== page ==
Chinese President Xi Jinping is displayed on a big screen as Type 99A2 Chinese battle tanks roll across during a military parade, Sept. 3, 2015 (AP photo by Ng Han Guan).

In this week’s Trend Lines podcast, WPR’s editor-in-chief, Judah Grunstein, and host Peter Dörrie discuss tensions between Saudi Arabia and Lebanon, South Africa’s rapprochement with Nigeria and U.S.-Cuba ties. For the Report, Richard Weitz of the Hudson Institute joins us to talk about China’s ongoing military reforms. Listen:Download: MP3Subscribe: iTunes | RSS Relevant articles on WPR: Punitive Saudi Moves in Lebanon Isolate Sunnis, Benefiting Hezbollah Middle East’s Sectarian Tensions Play Out in Sudan-Iran Relations Limited Détente: The Challenges to Repairing South Africa-Nigeria Ties Down Havana Way: The Promise of Obama’s Cuba Visit PLA Military Reforms: Defense Power With Chinese Characteristics […]

President Barack Obama speaks during a reception in the East Room of the White House, Washington, March 16, 2016 (AP photo by Jacquelyn Martin).

Barack Obama took office in 2009 to great expectations, both at home and worldwide. His background and worldview, as expressed in his books, speeches and campaign rhetoric, seemed well-suited to the task of repairing America’s deeply damaged image in the aftermath of the Iraq War and the global financial crisis. With the country’s unipolar moment clearly waning, America would need to exercise a different kind of leadership, using its power in humbler and more consensual ways. Obama seemed like the right person for the job. Some pundits suggested he even had the potential to be a transformational president in terms […]

President Barack Obama speaks at St. Patrick's Day luncheon on Capitol Hill, Washington, March 15, 2016 (AP photo by Pablo Martinez Monsivais).

For as long as Barack Obama has been president, his Republican critics have regularly accused him of being some sort of political radical. After reading the mammoth foreign policy profile of Obama by Jeffrey Goldberg in The Atlantic, I’m prepared to admit they are correct. Obama is a foreign policy radical, just not just for the reasons they think. What is perhaps most striking about Goldberg’s article and the interviews with Obama included in it is how distinctly Obama stands outside the foreign policy mainstream, and how willing he is to question the most prized of foreign policy sacred cows. […]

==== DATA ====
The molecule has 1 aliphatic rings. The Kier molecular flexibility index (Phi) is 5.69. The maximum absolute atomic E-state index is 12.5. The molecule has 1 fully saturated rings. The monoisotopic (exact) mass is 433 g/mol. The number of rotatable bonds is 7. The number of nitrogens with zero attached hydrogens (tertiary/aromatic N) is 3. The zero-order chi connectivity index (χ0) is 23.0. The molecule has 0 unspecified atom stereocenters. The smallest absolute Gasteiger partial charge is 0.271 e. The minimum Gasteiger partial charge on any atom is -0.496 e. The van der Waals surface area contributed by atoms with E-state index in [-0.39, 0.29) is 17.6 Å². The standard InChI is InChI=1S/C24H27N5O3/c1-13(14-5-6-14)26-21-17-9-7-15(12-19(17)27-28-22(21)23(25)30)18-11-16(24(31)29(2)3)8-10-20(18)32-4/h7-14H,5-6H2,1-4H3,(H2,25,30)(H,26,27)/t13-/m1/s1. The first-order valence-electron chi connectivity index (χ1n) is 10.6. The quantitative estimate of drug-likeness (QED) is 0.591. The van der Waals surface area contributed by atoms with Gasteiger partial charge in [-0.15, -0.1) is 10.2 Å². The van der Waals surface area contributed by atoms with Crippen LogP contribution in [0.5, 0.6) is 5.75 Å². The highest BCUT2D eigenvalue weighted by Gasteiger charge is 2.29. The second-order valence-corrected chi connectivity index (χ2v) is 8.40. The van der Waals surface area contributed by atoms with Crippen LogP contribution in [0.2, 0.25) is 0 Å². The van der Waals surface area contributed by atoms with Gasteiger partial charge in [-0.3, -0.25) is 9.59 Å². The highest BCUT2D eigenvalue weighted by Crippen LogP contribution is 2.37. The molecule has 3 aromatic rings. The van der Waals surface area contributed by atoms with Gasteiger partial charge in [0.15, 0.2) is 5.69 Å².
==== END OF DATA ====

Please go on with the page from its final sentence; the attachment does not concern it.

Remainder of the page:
President Barack Obama walks back to the Oval Office of the White House, Washington, March 14, 2016 (AP photo by Pablo Martinez Monsivais).

The American foreign policy community is abuzz over the remarkable essay by The Atlantic’s Jeffrey Goldberg on President Barack Obama’s legacy. The article provides ample evidence that Obama is a fine conceptual thinker with great insight into the evolution of international politics away from America’s “unipolar moment.” His successors may try to reverse or slow down the trends Obama identifies, but in the long run, they will find themselves following his path. As the remaining months of his presidency reach the single digits, Obama has offered us the first draft of his foreign policy legacy. In a wonderfully rich article […]

President Barack Obama after hosting a National Security Council meeting at the State Department, Washington, Feb. 25, 2016 (AP photo by Carolyn Kaster).

In last week’s column, I discussed two of the four enduring challenges that American strategists face: unrealistic expectations and a ponderous system for strategy formulation. This week’s column will take a look at the other two: the American public’s deep belief in “silver bullets,” and impatience. The American public’s trust in the idea of “silver bullets,” or the existence of a single solution to a complex problem, reflects the ingrained optimism of the American national culture. As children Americans are told that they “can be anything they want” if they try hard enough. While this kind of optimism is demonstrably […]

People wait in line to buy products at government-regulated prices, Caracas, Venezuela, Feb. 19, 2016 (AP photo by Ariana Cubillos).

CARACAS, Venezuela — Venezuela’s ongoing political battle between its three branches of government, which has paralyzed efforts to stop the country’s slide into the economic abyss, is slated to get worse this weekend when the opposition takes to the streets to press President Nicolas Maduro to resign. The Democratic Unity Roundtable—the opposition coalition known by its Spanish acronym, MUD, that won a parliamentary majority in last year’s elections—has called for demonstrations in Caracas and other cities Saturday as part of a full-court press to end Venezuela’s crisis peacefully by forcing Maduro out and holding fresh presidential elections. In a press […]